In the story of Sodom and Gomorrah, however, God determines that the evil there is too great. They are too far gone. He admits that he will not destroy it if there were ten righteous men to be found in it, but the only righteous people were those in Lot's household. Instead of saving the city for those few, God sends messengers to warn them to get out. There was, probably, no possible future where the people in that city could have been convinced to repent.
This is a case where God already knew the outcome. He wasn’t unsure about how many righteous people were in the cities and He had no intention of sparing the cities. The lesson we get from this story is two fold. First of all it shows us just like the story of Moses and golden calf incident that we need models for intercession. God didn’t need to consult Abraham, but Abraham was God’s friend and God gave Abraham the opportunity to intercede for those wicked cities. Remember that these stories are given to us for an example (I Cor. 10:11) for us to emulate. Secondly, it shows us that God’s judgment isn’t rash. God actually came down and walked through the cities. He didn’t need to do that, but again, there are some important lessons for us as it relates to God’s character even in judgment.
God knew that there were not 10 righteous men in Sodom or Gomorrah. He didn’t need to find out. But sometimes God acts a certain way that we can relate to in order to teach us spiritual lessons.
Why did Jesus pray? He was God. Was there some imperfection in Jesus that mean He needed to pray? No. Jesus modeled prayer for us so that we would have a righteous model to follow. Why did Jesus allow Himself to be tempted in the wilderness? He wanted to show us how to overcome temptation. Why did Jesus call out to God to “take this cup from me, but not as I will, but as thou wilt?” Jesus was showing us how to submit to God and to consecrate ourselves to the will of the Father.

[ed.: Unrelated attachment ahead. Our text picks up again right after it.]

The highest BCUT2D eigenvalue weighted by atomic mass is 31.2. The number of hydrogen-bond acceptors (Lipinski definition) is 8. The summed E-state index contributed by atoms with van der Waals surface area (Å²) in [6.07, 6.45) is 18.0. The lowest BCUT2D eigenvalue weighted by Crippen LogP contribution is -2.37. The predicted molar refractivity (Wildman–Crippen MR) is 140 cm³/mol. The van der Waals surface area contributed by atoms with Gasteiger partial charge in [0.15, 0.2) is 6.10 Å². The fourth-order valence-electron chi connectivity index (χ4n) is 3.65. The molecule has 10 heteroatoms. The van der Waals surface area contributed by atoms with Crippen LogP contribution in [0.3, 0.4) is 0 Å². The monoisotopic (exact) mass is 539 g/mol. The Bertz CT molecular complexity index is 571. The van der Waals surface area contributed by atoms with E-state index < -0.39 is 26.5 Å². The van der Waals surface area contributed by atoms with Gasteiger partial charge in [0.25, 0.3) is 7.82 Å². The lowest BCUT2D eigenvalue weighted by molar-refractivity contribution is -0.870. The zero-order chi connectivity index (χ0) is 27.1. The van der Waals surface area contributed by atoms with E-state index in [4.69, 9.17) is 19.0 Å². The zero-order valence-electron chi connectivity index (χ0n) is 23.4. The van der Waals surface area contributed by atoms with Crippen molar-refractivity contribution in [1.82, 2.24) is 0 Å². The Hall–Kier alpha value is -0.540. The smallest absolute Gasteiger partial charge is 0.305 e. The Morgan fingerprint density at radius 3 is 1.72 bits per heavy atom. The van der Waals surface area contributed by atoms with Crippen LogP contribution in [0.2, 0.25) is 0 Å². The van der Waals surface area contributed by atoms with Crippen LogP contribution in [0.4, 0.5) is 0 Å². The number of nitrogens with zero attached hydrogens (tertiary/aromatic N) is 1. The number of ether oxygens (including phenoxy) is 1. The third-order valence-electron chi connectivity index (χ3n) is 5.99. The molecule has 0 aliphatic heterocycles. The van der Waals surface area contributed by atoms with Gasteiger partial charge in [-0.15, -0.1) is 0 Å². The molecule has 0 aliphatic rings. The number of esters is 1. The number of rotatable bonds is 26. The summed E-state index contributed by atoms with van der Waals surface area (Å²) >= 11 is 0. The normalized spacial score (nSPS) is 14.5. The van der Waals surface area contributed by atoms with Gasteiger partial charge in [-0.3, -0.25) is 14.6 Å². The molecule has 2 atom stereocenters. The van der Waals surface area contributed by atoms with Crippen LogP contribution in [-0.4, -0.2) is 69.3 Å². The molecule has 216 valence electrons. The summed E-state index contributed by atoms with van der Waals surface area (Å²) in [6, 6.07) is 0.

God holds everything about Him in perfection. There is no imperfection in Him on any level.
In this other example here, God is fed up with Israel's rebellion, but there is nobody willing to intercede, to "stand in the gap". God searched for someone to be a Jonah or a Moses, but there were no free agents available. Israel was melted like dross in the furnace of God's wrath. This biblical example shows that God's desired plans can still fail if other free agents cut off enough branches. God doesn't want to destroy these people, but they're the ones who make the choice. Despite this, the fact that Israel still exists today and that God's plan for redemption still succeeded as he promised shows that God isn't defeated by a little setback.
In the pagan, polytheistic world, human beings were, at times, able to thwart the plans of the gods. They were able at times to outsmart the gods. That is what I am seeing here. God’s plans fail because human beings are able to thwart His plans. According to what I am reading in your post, sometimes human beings can get the better of God and throw a wrench in what God wanted to do. And God has to go back to square one and come up with a different plan.
I would point out that the problem here lies in the fact that Bible prophecy doesn’t really bear that out. God never made a prophecy, had it to fail because of something “free agents” did and have to come up with a new plan and/or a new prophecy to replace the one that failed.
In addition, I would point out that if you read vv. 25-29 just prior to verse 30 you will see why God said what he said. He is speaking in a manner we will understand. It is not meant to be understood that God didn’t know if there was an interceder in Jerusalem. He knew there wasn’t and this was by His design. The prophet Jeremiah a contemporary with Ezekiel was commanded by God NOT to pray for Jerusalem. God’s point is that there is no one to intercede and God stopped the only man willing to do it, so that God could judge Jerusalem for the things mentioned in Ezek. 22:25-20 as well as other things mentioned in Ezekiel chapter 8, Isaiah 1 and so on.
Your open theistic view seems to blind you from the bigger picture of what is going on.